The presidential primary season is still months away from the opening bell, but it’s promising to be just as entertaining as ever, at least on the Republican side of the fence. Our system of producing a candidate via a brutal preliminary scrum between contenders from the same party has evolved into a unique branding laboratory. Various candidates are forced to attack each other, while proclaiming to be the consummate person to represent the mother brand of the political party itself. The eventual winner can only hope that he or she is not mortally wounded for the general election by all the sniping, backstabbing and innuendo of the primary process.
Which brings us to one incredible candidate, Donald Trump. Journalists, comedians and branding columnists thank their lucky stars for the steady flow of remarkable content that originates somewhere inside his enormous ego and gushes, unfiltered, from his mouth directly into our TVs, smartphones, and laptops. Mr. Trump says some of the darnedest things, including many that would seem to be political suicide for any other candidate. His competition has to be hoping that he will go away soon, particularly after offending, let’s see, all Mexicans and many Hispanics, in general, and all prisoners of war and many veterans, in general.
But, instead, his popularity seems to have increased in early polling, which shows him in the lead in some conservative states and when the pollsters ask voters to choose from the full list of candidates currently running for the GOP nod. Trump has brand recognition and has become a political nuisance of stupendous proportion within his own party, a wildcat brand whose bombast has him pinballing into the other 30 men and two women who are running, knocking them all off their game as they are asked to react to the latest Trumpism du jour.
The other GOP candidates tried ignoring him when he described Mexican immigrants as rapists, drug dealers, and criminals in his announcement speech in June. They were more vocal in their reaction to his comments about John McCain not being a true war hero because he was captured. Trump has us all wondering what he will say next to stir controversy and somehow sustain his popularity in the polls.
Amid all this bombast, however, the republican brand itself is taking heavy criticism. Republican strategists have been saying for years that the Hispanic vote will be a key to winning presidential elections. Yet, this incredible anti-Hispanic rhetoric is emanating from one of their own. Like a drunk teenager at a family reunion, Trump is continually embarrassing his own political party to such an extent that a Republican congressman from Miami, Carlos Curbelo, suggested in a radio interview that it was a commie plot, I mean, that Trump was actually a clever Democratic operative. “There are too many important national, local international topics to waste time talking about a person who, I repeat, in my judgment is irrelevant—and who quite possibly is a phantom candidate recruited by the left to create this entire political circus,” he said.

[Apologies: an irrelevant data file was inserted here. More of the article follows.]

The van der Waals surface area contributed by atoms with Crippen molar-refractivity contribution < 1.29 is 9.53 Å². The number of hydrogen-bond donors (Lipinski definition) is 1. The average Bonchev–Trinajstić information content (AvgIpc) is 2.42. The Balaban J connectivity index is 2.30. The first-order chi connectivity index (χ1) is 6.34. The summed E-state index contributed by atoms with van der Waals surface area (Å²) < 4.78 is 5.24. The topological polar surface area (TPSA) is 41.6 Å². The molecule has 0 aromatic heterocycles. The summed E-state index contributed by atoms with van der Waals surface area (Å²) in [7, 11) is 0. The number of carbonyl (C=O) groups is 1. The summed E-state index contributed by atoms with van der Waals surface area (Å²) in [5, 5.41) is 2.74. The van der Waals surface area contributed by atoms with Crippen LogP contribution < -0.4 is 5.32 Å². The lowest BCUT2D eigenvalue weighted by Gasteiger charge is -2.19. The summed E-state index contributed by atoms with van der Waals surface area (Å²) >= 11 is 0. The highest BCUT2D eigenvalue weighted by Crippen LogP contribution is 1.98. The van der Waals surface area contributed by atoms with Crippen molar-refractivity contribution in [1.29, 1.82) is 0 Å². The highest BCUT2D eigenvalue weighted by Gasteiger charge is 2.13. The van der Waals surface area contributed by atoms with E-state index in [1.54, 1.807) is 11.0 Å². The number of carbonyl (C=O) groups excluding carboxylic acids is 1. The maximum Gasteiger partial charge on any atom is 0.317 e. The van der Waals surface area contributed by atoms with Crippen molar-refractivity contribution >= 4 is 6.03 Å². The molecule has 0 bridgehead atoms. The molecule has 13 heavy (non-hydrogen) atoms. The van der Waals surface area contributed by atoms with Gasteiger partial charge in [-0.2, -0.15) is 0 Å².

Mr. Curbelo can explain what he meant by “local international topics” later, but he is probably right that Trump will eventually become irrelevant. But, right now, as long as he can point to his strength in the polls, Trump is highly relevant and impossible to avoid. The Donald’s real trump card is not his mouth, it’s his money, for two reasons. One, he has enough of it to self-fund his campaign, thus saving an enormous amount of time pandering to wealthy donors. And two, he delights in pointing out that many of the candidates that he is running against have sought him out for cash donations in the past.
Honestly, I don’t believe that The Donald is a legitimate candidate any more than his elaborate comb-over is fooling anyone. While Trump may seem indestructible right now, this election will most likely come down to two stout legacy brands battling it out for the Oval Office—Hillary vs. Jeb!. For now, though, Trump’s far-right rhetoric is playing well to parts of the Republican voter base, as the party itself looks on with apprehension about the permanence of any damage he is causing to the GOP brand.
As published in the Central Penn Business Journal and Lehigh Valley Business.